We monitor social media, and every public review site on the web using unique and multiple software platforms. Let us provide you with a comprehensive report of your online reputation and help increase your sales. The face is, 91% of 18-34 year-olds trust online reviews as much as a personal recommendations.

How are you going to stand out?

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When All Else Fails….Turn to Social Selling

Social Selling

During the COVID:19 Pandemic, business owners have had to be very creative in order to survive. In an instant, an owner may be left with no customers. What is next? Creative thinking to the rescue! Interestingly enough, many find new ways of selling their goods and services. Social selling is one option.

A great example of this is how a Minnesota Farmer got quite creative when faced with meat processing plants closing suddenly. One farmer had 1200 pigs that were ready for slaughter, with nowhere to go. “We went from having planned all of this 10 months out, having a market for these pigs – that flipped on a switch,” Kluver said. Brad Kluver is a third generation pig farmer, who has never seen something like this happen. He goes on to say that they were stuck, with no alternatives and the pigs were getting fatter every day.

Social Media To the Rescue!

So the family decided to try selling their pigs in social media. They turned to their community for help through their social media accounts.

“In just 48 hours, we had over 400 families reach out to us wanting to purchase pork and help support us through this,” Brad said. “We were left high and dry with nowhere to go and nowhere to turn and that’s where our community stepped up.”

The family was also able to get connected with other, smaller pork producers who were able to take some of their pigs and get them ready to be sold to consumers. 

Time to Try Social Selling?

Social selling is really nothing new, however, it is new to some industries. The impact of COVID-19 has made everyone more aware of social selling and it will be interesting to watch and see if this trend continues. When you think of social selling, LinkedIn comes to mind. LinkedIn has been the best place to date to build relationships and acquire more customers. This is especially true for B2B companies.

However, now is a great time to start building your social media community. It doesn’t matter if it is in Facebook, LinkedIn, Twitter or Instagram. The Pig Farm story is a good example of social media ROI. I bet the farmer never would have thought this online community would be of benefit to him at any time now or in the future. But it was. It may also make him think of his business differently post COVID.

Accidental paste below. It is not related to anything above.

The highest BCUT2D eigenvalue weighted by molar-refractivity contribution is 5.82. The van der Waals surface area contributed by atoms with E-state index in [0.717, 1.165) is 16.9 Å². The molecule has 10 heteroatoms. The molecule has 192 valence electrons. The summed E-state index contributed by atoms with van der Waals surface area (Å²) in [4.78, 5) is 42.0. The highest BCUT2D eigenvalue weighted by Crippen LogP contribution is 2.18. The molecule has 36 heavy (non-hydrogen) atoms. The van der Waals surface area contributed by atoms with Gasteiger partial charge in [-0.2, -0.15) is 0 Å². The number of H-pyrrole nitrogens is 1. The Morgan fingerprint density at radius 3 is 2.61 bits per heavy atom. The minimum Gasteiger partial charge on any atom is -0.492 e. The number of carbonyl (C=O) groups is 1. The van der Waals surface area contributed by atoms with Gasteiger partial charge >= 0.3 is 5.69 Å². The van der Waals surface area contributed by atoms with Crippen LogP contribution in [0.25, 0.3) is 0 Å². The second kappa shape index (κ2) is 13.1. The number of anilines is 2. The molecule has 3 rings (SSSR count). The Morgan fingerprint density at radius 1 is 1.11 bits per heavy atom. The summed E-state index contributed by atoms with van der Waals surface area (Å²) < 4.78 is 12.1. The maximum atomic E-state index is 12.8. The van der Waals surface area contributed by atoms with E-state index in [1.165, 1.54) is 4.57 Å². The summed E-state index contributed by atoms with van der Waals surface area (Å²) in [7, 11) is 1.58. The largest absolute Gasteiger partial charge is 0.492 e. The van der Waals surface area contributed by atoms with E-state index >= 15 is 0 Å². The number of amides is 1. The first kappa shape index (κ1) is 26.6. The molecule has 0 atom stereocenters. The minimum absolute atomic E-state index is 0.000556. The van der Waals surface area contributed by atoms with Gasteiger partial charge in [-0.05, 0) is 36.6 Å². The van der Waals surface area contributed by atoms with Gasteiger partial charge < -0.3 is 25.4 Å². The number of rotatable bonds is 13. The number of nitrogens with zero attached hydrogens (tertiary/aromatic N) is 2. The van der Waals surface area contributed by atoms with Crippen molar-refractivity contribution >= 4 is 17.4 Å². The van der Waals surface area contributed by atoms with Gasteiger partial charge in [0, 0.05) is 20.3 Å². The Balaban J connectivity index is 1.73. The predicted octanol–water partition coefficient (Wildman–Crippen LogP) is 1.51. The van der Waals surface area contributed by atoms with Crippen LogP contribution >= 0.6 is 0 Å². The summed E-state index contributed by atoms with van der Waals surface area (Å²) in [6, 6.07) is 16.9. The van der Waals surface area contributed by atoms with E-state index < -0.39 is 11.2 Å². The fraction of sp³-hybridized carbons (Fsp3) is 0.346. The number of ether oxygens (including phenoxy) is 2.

Consumer Reports recently reported on the increased importance of social media customer service which goes hand in hand with social selling. Once you commit to being there, you must maintain it and monitor it. Customers are eager to reach out to you there. To get that personalized service that everyone wants these days.

Maintenance goes a long way in social as well as your website. As more and more people turn to online shopping for essentials, be sure:

  • Outbound links in social media are all in working order.
  • Contact information correct.

Take time now to be sure everything is up to speed. Are there ways to increase your followers? How well are you engaging? You never know when it will all come in handy in ways you never would have thought!

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Evaluating the B2B Customer Experience Effectively: Program Design is Key to Success

B2B Mystery Shopping

B2B companies have a unique challenge in evaluating customer experience. Many times the sales and business cycle is long and consists of several steps to complete the entire experience. This may be in the form of initial order placement/purchase, delivery or products and services, and final billing. Depending on the industry, there may be steps in between that don’t necessarily apply to all customers – perhaps a company that offers rentals and some customers may require service calls – so how is it possible to fully evaluate the customer experience with so many moving parts?